Yet another adventure in Linux land. This time, it was largely due to issues with iptables.
First of all, installing vsftpd was rather easy. Issuing aptitude install vsftpd with superuser privileges was all. Configuration didn’t take all that much work either, but it dragged on due to this being my first time and having to look up the manual.
The configuration for vsftpd is located at
/etc/vsftpd.conf. Out of the box, vsftp allows anonymous read access. The first order of the day was to disable that by changing the variable.
Users in vsftpd can either be local accounts, or vsftpd specific ones. I used local accounts to save myself the hassle since all my local accounts have their permissions set correctly already and what not.
By default, all user accounts (including local) are only granted read access. Adding the following line enables write and modify permissions.
At this stage. vsftpd is configured and ready to run. However, if you’re behind a firewall, some additional configuration needs to be done to allow vsftp listen and pass through it. To the novice who is inexperienced with iptables like myself, this turned out to be quite an adventure. Before we get to that however, it is imperative to understand how FTP works.
FTP works in two modes, active and passive. A detailed and extremely useful explanation of the difference between the two can be found on http://slacksite.com/other/ftp.html. Briefly, in active FTP, the client initiates a connection to the listening server’s control port, and when data transfer is required, the client opens up a port and lets the server know via the control channel which port on the client side to send the data to. Thus, it requires the client open a port in the listening state. This doesn’t quite work if the client is behind a firewall or NAT. In passive FTP, the client initiates the connection to the server’s control port. The server then dynamically opens up another port and lets the client know this port number via the control channel. The client would then initiate a connection to this port for data transfer. In summary, active FTP requires an open port on both the client and server side, and passive ftp requires two open ports on the server side while none on the client’s.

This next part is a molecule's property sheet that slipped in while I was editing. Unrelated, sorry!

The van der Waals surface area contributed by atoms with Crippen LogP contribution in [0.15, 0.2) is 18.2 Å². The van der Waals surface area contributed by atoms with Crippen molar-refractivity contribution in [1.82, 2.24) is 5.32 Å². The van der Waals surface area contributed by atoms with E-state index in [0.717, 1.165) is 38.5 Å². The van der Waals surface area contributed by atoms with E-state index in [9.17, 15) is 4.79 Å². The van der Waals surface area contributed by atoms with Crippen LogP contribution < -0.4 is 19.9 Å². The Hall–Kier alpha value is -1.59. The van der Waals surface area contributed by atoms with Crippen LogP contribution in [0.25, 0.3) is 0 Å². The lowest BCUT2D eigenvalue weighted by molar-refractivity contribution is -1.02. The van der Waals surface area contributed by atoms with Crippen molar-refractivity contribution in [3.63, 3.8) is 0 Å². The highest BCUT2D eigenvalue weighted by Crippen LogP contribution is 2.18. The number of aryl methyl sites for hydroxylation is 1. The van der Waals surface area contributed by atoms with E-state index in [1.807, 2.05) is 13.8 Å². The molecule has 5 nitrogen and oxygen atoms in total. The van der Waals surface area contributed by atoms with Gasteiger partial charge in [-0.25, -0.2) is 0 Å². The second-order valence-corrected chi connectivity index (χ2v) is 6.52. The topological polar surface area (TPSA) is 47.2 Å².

While the server listens on port 21 constantly for incoming connections, and we can specify that as such in the firewall, the dynamically created port creates an issue since it’s open only when required, and is usually a random port in a port range. Having all these ports constantly open is not feasible as it’d be a security issue. To get around this, the firewall has to be stateful react accordingly.
Two things need to be done. First, add the stateful rule in iptables.
-A INPUT -p tcp -m state --state NEW --dport 21 -j ACCEPT
Next, we’re going have to enable the module that allows connection tracking for FTP so that our stateful rule would work. This can be done simply by running
modprobe ip_conntrack_ftp as superuser. In order to make command permanent however, we need to add it to the
/etc/modules file so that it runs on startup.
Took a bit of work, but we now have a fully functional FTP server. My adventures in Linux land continues.